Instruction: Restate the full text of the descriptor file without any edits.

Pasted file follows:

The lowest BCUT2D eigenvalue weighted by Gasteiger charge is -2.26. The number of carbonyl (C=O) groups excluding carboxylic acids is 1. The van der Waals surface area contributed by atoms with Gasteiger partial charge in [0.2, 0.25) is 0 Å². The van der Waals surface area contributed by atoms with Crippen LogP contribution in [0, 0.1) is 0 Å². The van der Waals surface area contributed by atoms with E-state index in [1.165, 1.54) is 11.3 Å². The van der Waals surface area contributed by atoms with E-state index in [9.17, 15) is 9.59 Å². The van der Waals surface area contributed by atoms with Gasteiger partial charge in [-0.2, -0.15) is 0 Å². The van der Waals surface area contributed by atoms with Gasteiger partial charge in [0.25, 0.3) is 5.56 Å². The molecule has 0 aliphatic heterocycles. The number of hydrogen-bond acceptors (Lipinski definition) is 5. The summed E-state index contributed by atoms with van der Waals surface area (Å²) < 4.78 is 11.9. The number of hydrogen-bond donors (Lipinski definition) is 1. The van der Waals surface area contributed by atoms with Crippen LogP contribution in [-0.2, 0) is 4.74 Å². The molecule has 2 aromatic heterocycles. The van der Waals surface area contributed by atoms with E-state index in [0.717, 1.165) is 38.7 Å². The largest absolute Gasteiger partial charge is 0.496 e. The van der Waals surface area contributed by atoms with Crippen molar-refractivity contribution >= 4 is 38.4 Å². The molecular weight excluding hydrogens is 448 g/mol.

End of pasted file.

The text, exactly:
The lowest BCUT2D eigenvalue weighted by Gasteiger charge is -2.26. The number of carbonyl (C=O) groups excluding carboxylic acids is 1. The van der Waals surface area contributed by atoms with Gasteiger partial charge in [0.2, 0.25) is 0 Å². The van der Waals surface area contributed by atoms with Crippen LogP contribution in [0, 0.1) is 0 Å². The van der Waals surface area contributed by atoms with E-state index in [1.165, 1.54) is 11.3 Å². The van der Waals surface area contributed by atoms with E-state index in [9.17, 15) is 9.59 Å². The van der Waals surface area contributed by atoms with Gasteiger partial charge in [-0.2, -0.15) is 0 Å². The van der Waals surface area contributed by atoms with Gasteiger partial charge in [0.25, 0.3) is 5.56 Å². The molecule has 0 aliphatic heterocycles. The number of hydrogen-bond acceptors (Lipinski definition) is 5. The summed E-state index contributed by atoms with van der Waals surface area (Å²) < 4.78 is 11.9. The number of hydrogen-bond donors (Lipinski definition) is 1. The van der Waals surface area contributed by atoms with Crippen LogP contribution in [-0.2, 0) is 4.74 Å². The molecule has 2 aromatic heterocycles. The van der Waals surface area contributed by atoms with E-state index in [0.717, 1.165) is 38.7 Å². The largest absolute Gasteiger partial charge is 0.496 e. The van der Waals surface area contributed by atoms with Crippen molar-refractivity contribution >= 4 is 38.4 Å². The molecular weight excluding hydrogens is 448 g/mol.